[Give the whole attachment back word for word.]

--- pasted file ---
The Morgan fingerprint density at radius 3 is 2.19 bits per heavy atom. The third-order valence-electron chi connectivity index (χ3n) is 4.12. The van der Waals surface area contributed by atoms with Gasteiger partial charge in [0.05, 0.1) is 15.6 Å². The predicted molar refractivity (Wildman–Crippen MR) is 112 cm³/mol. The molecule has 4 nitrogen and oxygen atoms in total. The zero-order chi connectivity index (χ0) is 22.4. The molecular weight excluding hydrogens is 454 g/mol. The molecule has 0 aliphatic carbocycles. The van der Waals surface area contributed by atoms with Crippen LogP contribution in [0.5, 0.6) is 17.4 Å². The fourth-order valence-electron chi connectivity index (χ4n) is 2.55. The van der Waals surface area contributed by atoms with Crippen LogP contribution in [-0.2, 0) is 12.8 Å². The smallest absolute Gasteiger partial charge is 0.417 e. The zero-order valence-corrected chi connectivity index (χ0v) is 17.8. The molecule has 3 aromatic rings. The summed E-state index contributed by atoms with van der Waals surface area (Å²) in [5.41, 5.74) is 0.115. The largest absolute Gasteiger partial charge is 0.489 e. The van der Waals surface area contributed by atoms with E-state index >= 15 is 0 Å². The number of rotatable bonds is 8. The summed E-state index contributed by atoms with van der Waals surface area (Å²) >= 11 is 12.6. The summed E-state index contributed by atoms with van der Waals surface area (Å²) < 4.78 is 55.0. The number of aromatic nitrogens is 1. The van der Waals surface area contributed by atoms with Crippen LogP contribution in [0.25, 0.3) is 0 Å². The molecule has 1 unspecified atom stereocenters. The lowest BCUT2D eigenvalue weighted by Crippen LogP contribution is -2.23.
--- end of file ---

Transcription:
The Morgan fingerprint density at radius 3 is 2.19 bits per heavy atom. The third-order valence-electron chi connectivity index (χ3n) is 4.12. The van der Waals surface area contributed by atoms with Gasteiger partial charge in [0.05, 0.1) is 15.6 Å². The predicted molar refractivity (Wildman–Crippen MR) is 112 cm³/mol. The molecule has 4 nitrogen and oxygen atoms in total. The zero-order chi connectivity index (χ0) is 22.4. The molecular weight excluding hydrogens is 454 g/mol. The molecule has 0 aliphatic carbocycles. The van der Waals surface area contributed by atoms with Crippen LogP contribution in [0.5, 0.6) is 17.4 Å². The fourth-order valence-electron chi connectivity index (χ4n) is 2.55. The van der Waals surface area contributed by atoms with Crippen LogP contribution in [-0.2, 0) is 12.8 Å². The smallest absolute Gasteiger partial charge is 0.417 e. The zero-order valence-corrected chi connectivity index (χ0v) is 17.8. The molecule has 3 aromatic rings. The summed E-state index contributed by atoms with van der Waals surface area (Å²) in [5.41, 5.74) is 0.115. The largest absolute Gasteiger partial charge is 0.489 e. The van der Waals surface area contributed by atoms with E-state index >= 15 is 0 Å². The number of rotatable bonds is 8. The summed E-state index contributed by atoms with van der Waals surface area (Å²) >= 11 is 12.6. The summed E-state index contributed by atoms with van der Waals surface area (Å²) < 4.78 is 55.0. The number of aromatic nitrogens is 1. The van der Waals surface area contributed by atoms with Crippen LogP contribution in [0.25, 0.3) is 0 Å². The molecule has 1 unspecified atom stereocenters. The lowest BCUT2D eigenvalue weighted by Crippen LogP contribution is -2.23.